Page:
• Encourages the FTC and DOJ to strengthen antitrust guidance to prevent employers from collaborating to suppress wages or reduce benefits by sharing wage and benefit information with one another.

Healthcare bullet points:

  • Directs the Food and Drug Administration to work with states and tribes to safely import prescription drugs from Canada, pursuant to the Medicare Modernization Act of 2003.
  • Directs the Health and Human Services Administration (HHS) to increase support for generic and biosimilar drugs, which provide low-cost options for patients.
  • Directs HHS to issue a comprehensive plan within 45 days to combat high prescription drug prices and price gouging
  • Encourages the FTC to ban “pay for delay” and similar agreements by rule.

This is the one I hope actually happens, so it probably won’t:

In 2017, Congress passed a bipartisan proposal to allow hearing aids to be sold over the counter. However, the Trump Administration Food and Drug Administration failed to issue the necessary rules that would actually allow hearing aids to be sold over the counter, leaving millions of Americans without low-cost options.

  • Directs HHS to consider issuing proposed rules within 120 days for allowing hearing aids to be sold over the counter. 

I can attest to hearing aids being very expensive, if my mom could buy one for cheaper, she might actually try it, versus complaining how expensive it is, as she continues to demand that I repeat myself, only for her to say “why are you yelling at me!”

Just imagine the avoided arguments if all parties could actually hear the words someone is saying!

Hospitals:

  • Underscores that hospital mergers can be harmful to patients and encourages the Justice Department and FTC to review and revise their merger guidelines to ensure patients are not harmed by such mergers.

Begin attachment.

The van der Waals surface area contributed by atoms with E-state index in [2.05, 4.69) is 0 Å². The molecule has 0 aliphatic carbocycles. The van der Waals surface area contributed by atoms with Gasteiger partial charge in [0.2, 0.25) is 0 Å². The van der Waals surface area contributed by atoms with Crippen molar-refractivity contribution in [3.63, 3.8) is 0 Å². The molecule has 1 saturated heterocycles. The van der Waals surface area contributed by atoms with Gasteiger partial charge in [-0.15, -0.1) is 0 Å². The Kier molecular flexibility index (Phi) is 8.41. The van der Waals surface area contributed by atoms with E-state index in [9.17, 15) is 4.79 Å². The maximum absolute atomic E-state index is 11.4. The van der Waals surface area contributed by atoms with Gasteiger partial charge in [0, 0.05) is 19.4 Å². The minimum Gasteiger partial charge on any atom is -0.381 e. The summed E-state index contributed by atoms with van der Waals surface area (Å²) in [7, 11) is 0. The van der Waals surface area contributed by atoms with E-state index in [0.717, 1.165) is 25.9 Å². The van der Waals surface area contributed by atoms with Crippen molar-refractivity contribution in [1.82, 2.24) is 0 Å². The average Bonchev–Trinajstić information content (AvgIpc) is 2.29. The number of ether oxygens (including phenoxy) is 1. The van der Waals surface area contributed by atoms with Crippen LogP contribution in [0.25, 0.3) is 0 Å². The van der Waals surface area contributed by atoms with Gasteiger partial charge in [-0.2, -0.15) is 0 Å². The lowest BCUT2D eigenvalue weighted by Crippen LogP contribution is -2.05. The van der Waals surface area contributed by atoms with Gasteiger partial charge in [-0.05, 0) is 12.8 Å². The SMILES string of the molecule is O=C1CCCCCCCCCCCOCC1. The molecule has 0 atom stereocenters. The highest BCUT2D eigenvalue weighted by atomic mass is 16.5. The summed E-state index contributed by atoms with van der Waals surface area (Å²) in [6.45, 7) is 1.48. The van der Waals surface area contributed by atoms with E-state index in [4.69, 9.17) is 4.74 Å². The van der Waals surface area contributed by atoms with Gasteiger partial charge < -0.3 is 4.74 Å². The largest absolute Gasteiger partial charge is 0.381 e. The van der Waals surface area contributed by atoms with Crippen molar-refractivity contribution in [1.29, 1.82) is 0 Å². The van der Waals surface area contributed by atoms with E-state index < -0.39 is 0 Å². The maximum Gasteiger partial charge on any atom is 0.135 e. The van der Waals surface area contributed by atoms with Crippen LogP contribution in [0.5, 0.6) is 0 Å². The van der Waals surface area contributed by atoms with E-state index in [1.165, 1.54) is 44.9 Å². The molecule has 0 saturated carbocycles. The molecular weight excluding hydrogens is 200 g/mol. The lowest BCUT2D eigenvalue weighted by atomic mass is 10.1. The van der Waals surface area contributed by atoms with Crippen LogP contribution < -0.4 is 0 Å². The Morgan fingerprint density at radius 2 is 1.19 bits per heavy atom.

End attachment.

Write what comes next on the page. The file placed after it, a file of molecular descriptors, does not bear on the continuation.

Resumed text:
• Directs HHS to support existing hospital price transparency rules and to finish implementing bipartisan federal legislation to address surprise hospital billing.

Health Insurance:

  • Directs HHS to standardize plan options in the National Health Insurance Marketplace so people can comparison shop more easily.

Transportation:

Airlines:

  • Directs the DOT to consider issuing clear rules requiring the refund of fees when baggage is delayed or when service isn’t actually provided—like when the plane’s WiFi or in-flight entertainment system is broken.
  • Directs the DOT to consider issuing rules that require baggage, change, and cancellation fees to be clearly disclosed to the customer.

Rail:

  • Encourages the Surface Transportation Board to require railroad track owners to provide rights of way to passenger rail and to strengthen their obligations to treat other freight companies fairly.

Shipping:

  • Encourages the Federal Maritime Commission to ensure vigorous enforcement against shippers charging American exporters exorbitant charges.

Agriculture:

  • Directs USDA to consider issuing new rules under the Packers and Stockyards Act making it easier for farmers to bring and win claims, stopping chicken processors from exploiting and underpaying chicken farmers, and adopting anti-retaliation protections for farmers who speak out about bad practices.
  • Directs USDA to consider issuing new rules defining when meat can bear “Product of USA” labels, so that consumers have accurate, transparent labels that enable them to choose products made here.
  • Directs USDA to develop a plan to increase opportunities for farmers to access markets and receive a fair return, including supporting alternative food distribution systems like farmers markets and developing standards and labels so that consumers can choose to buy products that treat farmers fairly.